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Toilet and the idea of a toilet
By Sudhirendar Sharma

Government officials and urban elites remain baffled by widespread open defecation despite several programmes and high subsidies to end the practice. Isn’t it time they think beyond aesthetics and hygiene and instead focus on psychology?

That mobile phones outnumber toilets in the country is unlikely to change anytime soon if new phone designs continue to be greeted with typical fervour. Conversely, even if toilet designs were to outnumber the surge of new mobiles the situation may not tilt in favour of toilets either. Simply put, there is toilet and then there is an idea of a toilet between which the Minister of Rural Development Jairam Ramesh can hardly make a distinction.   

The minister may not have lost his sanity, as many believe, by prioritizing toilets over temples and by provoking would-be brides to demand toilets before tying the nuptial knot. Much to the displeasure of temple-worshipper on one extreme and would-be groom on the other, the minister has raised right kind of noise to bring toilet back on the national agenda. Will this noise translate into signal for 638 million people without the virtues of a toilet is the question?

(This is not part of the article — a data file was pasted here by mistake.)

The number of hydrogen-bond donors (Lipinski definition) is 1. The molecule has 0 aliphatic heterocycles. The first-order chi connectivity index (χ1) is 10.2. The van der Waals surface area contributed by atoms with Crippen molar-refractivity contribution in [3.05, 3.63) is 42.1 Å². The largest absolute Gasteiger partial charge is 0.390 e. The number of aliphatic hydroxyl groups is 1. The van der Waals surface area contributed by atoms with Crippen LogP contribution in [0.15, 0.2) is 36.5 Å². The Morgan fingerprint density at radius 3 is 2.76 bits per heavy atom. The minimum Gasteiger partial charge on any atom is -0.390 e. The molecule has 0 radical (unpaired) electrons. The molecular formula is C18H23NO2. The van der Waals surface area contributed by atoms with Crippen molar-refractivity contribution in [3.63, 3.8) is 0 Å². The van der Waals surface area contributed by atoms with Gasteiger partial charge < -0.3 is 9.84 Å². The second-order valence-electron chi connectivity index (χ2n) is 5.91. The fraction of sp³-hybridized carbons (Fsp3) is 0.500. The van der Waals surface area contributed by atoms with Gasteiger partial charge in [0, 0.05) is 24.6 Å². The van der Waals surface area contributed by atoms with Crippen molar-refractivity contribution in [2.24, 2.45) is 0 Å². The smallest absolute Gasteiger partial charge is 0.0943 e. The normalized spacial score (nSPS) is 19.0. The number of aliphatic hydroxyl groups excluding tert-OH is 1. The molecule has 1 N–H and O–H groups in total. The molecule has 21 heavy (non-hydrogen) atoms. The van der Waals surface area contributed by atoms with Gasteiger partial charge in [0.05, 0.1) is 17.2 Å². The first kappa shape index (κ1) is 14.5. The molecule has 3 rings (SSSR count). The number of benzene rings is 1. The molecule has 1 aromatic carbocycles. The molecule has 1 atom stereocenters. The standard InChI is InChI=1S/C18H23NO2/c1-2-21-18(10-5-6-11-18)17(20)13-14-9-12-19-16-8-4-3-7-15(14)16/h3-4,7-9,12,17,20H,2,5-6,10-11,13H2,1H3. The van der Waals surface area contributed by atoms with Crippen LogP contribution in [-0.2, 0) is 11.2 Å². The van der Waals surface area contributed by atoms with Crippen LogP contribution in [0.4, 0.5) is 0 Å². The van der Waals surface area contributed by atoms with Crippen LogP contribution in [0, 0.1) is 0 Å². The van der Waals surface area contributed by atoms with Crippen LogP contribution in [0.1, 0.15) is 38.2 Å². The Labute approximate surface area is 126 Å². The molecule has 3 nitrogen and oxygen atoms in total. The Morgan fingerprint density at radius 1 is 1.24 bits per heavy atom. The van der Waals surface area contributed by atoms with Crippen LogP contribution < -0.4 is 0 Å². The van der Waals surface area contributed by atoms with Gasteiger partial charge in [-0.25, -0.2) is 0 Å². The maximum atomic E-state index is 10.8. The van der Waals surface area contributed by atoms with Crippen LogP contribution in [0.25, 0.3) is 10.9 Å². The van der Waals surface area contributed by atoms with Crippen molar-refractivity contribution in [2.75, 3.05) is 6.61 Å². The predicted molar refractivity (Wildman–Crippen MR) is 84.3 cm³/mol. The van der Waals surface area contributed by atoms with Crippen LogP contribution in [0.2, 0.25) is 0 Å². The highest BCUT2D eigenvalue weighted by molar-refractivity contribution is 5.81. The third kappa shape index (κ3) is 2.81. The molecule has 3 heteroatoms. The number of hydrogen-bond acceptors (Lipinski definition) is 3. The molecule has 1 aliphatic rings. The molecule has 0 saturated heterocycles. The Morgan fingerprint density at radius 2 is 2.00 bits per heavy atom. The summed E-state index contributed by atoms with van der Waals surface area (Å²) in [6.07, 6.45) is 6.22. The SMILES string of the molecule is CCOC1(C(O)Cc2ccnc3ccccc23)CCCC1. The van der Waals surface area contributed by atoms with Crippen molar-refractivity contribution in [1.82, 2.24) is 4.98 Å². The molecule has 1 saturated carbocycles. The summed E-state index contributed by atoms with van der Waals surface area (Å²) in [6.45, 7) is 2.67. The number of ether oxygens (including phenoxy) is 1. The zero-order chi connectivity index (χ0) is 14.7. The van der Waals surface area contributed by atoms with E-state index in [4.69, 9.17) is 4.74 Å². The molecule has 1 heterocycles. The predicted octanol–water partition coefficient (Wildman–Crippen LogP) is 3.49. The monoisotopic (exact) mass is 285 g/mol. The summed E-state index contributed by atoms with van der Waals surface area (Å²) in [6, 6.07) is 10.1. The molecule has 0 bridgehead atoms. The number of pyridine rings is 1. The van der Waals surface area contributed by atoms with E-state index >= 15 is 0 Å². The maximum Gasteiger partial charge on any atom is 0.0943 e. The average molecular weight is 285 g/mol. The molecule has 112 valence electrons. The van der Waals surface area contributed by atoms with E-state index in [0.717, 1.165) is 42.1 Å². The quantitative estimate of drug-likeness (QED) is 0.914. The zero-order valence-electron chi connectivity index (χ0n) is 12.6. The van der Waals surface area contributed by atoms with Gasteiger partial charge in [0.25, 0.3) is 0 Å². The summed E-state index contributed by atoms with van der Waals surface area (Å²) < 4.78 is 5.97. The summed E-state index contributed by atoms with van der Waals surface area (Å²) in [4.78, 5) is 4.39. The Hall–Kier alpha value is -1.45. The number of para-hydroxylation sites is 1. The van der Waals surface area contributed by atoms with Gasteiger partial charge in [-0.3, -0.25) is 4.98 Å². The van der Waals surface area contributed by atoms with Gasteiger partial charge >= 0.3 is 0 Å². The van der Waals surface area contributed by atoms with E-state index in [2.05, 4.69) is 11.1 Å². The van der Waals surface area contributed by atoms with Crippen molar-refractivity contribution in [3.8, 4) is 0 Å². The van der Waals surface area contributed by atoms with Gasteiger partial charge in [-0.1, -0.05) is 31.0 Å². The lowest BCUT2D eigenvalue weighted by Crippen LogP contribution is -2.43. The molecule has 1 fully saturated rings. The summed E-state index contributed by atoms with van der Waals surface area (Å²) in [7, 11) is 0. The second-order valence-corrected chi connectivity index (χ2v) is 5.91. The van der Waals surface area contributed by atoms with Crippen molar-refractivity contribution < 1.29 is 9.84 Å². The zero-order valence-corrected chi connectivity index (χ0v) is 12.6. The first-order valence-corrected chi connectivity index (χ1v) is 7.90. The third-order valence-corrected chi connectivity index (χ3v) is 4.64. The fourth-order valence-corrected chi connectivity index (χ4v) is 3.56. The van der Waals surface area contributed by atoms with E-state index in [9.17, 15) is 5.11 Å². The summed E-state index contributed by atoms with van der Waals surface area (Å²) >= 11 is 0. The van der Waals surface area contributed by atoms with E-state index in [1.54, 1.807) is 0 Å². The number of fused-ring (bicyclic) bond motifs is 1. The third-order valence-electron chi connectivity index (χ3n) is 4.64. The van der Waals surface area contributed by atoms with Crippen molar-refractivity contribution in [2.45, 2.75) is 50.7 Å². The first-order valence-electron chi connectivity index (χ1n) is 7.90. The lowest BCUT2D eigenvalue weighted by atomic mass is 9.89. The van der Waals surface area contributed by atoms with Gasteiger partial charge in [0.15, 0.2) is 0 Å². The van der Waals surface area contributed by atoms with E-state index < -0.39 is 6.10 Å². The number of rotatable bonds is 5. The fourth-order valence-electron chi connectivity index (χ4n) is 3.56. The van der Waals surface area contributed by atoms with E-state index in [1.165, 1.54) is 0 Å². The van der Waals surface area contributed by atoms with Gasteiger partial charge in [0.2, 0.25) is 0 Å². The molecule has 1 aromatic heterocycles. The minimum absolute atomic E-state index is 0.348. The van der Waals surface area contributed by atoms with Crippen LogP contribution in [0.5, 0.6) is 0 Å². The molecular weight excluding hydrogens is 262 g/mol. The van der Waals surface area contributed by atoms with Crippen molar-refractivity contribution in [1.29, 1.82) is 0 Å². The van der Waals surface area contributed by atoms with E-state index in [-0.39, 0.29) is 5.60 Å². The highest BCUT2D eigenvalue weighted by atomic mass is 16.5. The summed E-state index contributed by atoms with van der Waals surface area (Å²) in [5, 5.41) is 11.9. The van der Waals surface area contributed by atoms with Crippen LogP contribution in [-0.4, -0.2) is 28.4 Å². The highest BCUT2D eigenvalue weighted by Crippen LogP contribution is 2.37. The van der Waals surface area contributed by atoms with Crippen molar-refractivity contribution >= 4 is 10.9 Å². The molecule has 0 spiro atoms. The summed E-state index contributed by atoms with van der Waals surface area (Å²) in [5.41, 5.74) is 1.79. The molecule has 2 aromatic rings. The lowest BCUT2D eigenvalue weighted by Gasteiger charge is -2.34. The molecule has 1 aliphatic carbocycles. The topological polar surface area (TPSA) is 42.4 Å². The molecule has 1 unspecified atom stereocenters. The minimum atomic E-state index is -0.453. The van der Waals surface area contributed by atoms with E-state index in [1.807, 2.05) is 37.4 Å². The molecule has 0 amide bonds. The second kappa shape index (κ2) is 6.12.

With a vast majority of countrymen having a field day and an equally large number of women folk having a night out for private conveniences, getting them into the closet has remained an exercise in futility. While his predecessor had set year 2012 as an end to the national shame, Jairam had not only to confront the failed legacy but had to push the deadline to 2017. The recent Nirmal Bharat Yatra, from Sewagram to Betia, has been a step towards the new timeline!

While his predecessor had set year 2012 as an end to the national shame, Jairam had not only to confront the failed legacy but had to push the deadline to 2017.

Whosoever has been at the helm, toilets have continued to remain the ministers objects of desire than that of the intended user. Even support by the state hasnt been able to lure the open defecators, who have acted instead as defectors to improving our abysmal statistics. Whether or not toilet subsidy reaches the targeted, at Rs 10,000 apiece for a family toilet there is no less than Rs 1.3 billion on offer nationwide at this point in time. There are hardly any takers, however!

Levels of sanitation illiteracy remain so deep as to beggar belief after six decades years of accumulating evidence that all is not well with the way we have gone about correcting the dirty picture. A little known political and business daily from Odisha raised a stink recently when it reported that as many as 45 per cent toilets in the state exist only on paper. It would be erroneous to imagine that the state is alone in building toilets on paper!

Whether or not can toilets be the cause for corruption is not as big an issue in an era of financial scams as the secular nature of continuing public empathy towards squatting. Never has open defecation triggered any caste or class strife, as if appropriating public space for conducting private action has been sacrosanct. For millions, easing in public seems a democratic decree.